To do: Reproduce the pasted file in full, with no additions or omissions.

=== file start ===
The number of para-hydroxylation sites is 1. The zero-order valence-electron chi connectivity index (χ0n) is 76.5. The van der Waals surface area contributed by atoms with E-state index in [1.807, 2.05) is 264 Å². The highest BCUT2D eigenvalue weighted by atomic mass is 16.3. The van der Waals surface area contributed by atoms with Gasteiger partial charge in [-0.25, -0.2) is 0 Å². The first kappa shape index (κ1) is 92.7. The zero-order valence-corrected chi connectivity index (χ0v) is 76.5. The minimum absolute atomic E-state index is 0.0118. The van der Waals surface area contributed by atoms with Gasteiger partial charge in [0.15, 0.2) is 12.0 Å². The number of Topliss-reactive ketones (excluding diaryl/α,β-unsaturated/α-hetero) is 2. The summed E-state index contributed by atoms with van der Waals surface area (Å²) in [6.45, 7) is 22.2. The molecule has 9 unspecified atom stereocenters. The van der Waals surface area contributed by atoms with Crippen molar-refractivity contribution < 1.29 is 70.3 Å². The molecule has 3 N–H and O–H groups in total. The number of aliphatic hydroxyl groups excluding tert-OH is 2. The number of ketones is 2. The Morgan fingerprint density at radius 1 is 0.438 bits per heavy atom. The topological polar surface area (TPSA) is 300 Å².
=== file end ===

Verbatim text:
The number of para-hydroxylation sites is 1. The zero-order valence-electron chi connectivity index (χ0n) is 76.5. The van der Waals surface area contributed by atoms with E-state index in [1.807, 2.05) is 264 Å². The highest BCUT2D eigenvalue weighted by atomic mass is 16.3. The van der Waals surface area contributed by atoms with Gasteiger partial charge in [-0.25, -0.2) is 0 Å². The first kappa shape index (κ1) is 92.7. The zero-order valence-corrected chi connectivity index (χ0v) is 76.5. The minimum absolute atomic E-state index is 0.0118. The van der Waals surface area contributed by atoms with Gasteiger partial charge in [0.15, 0.2) is 12.0 Å². The number of Topliss-reactive ketones (excluding diaryl/α,β-unsaturated/α-hetero) is 2. The summed E-state index contributed by atoms with van der Waals surface area (Å²) in [6.45, 7) is 22.2. The molecule has 9 unspecified atom stereocenters. The van der Waals surface area contributed by atoms with Crippen molar-refractivity contribution < 1.29 is 70.3 Å². The molecule has 3 N–H and O–H groups in total. The number of aliphatic hydroxyl groups excluding tert-OH is 2. The number of ketones is 2. The Morgan fingerprint density at radius 1 is 0.438 bits per heavy atom. The topological polar surface area (TPSA) is 300 Å².